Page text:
Protecting yourself from API changes that could affect your clients is one of the biggest challenges when developing an HTTP API. If you make breaking changes, you create serious problems for customers. A stable API is the key to customer satisfaction and ultimately business success.
But there is one catch: customer needs change, which often requires the development of the API itself. For example, adding parameters to work with a given resource or removing other parameters to simplify the entire API.
Preventing breaking changes becomes more difficult as the API grows. With over 250 API endpoints, we’ve reached the point where manual breaking change detection has become untenable. That’s why we were looking for an automated solution.
What is breaking change?
In a nutshell, a breaking change is a change to an API that has the potential to cause crashes in applications that use the API.
Some breaking changes are easier to identify than others. For example, deleting an endpoint is considered a breaking change in most cases because it breaks client integration. But some other changes can be harder to catch, such as changing an optional value in an enum or query parameter to a required value.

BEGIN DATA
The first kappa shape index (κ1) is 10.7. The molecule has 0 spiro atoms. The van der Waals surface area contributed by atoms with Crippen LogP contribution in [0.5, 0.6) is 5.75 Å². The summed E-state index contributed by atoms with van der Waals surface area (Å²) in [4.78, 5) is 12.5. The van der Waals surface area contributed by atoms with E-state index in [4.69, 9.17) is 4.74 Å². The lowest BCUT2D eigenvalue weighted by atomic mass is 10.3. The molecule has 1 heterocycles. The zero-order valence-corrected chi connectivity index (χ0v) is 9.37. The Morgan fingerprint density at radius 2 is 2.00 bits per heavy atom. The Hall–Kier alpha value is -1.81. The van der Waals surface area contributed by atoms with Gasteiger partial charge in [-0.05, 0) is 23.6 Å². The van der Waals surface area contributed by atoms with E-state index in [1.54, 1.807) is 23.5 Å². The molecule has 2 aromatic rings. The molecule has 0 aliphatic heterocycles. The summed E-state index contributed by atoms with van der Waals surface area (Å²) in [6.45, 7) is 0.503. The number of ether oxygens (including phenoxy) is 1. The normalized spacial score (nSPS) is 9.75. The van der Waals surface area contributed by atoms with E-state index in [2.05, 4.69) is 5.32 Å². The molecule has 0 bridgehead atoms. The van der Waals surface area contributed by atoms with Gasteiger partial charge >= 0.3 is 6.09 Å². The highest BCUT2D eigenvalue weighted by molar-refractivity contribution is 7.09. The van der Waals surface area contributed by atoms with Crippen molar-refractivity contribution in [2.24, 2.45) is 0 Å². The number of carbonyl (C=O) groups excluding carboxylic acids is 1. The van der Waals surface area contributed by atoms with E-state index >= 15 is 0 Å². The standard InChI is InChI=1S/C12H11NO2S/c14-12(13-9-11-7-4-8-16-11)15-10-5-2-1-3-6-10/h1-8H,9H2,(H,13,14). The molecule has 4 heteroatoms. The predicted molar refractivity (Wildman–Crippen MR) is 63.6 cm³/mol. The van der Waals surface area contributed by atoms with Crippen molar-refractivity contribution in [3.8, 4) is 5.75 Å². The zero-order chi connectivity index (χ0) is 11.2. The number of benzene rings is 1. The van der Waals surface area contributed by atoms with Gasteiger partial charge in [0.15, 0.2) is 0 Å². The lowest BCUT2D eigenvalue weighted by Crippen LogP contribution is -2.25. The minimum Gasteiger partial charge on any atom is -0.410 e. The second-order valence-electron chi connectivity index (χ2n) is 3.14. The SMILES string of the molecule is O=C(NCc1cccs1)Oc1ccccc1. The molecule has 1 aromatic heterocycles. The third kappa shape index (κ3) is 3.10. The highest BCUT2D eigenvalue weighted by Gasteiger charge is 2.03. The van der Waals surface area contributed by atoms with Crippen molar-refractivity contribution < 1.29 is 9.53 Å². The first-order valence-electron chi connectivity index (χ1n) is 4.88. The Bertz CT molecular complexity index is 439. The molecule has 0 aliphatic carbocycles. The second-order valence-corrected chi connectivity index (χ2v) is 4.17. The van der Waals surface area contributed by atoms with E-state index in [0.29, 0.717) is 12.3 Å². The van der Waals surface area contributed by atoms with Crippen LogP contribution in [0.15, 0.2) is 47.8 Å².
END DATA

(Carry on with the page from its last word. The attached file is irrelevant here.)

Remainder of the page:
Not all changes are critical. Adding a property or optional parameter to the schema shouldn’t make any difference, as applications using the API don’t need to be updated to run.
Other changes may not be reflected in the API contract, such as behavior changes. These breaking changes are harder to detect and will not be covered in this article.
Determining how critical a change is is mostly API dependent. An early-stage API that doesn’t prioritize stability may have a different definition of a breaking change than a long-standing API. Link incomplete list supported changes in Criteo.
To write API contracts, we use OpenAPI specification standard (OAS). It is by far the most advanced and supported standard for describing the HTTP API. You may have heard of it called Swagger Specification.
Breaking Change Examples
Let’s take a look at updating an enum value and see what it looks like in the OpenAPI specification. The starting point will be the following query parameter definition animal-typewhose values are cat, dog or panda: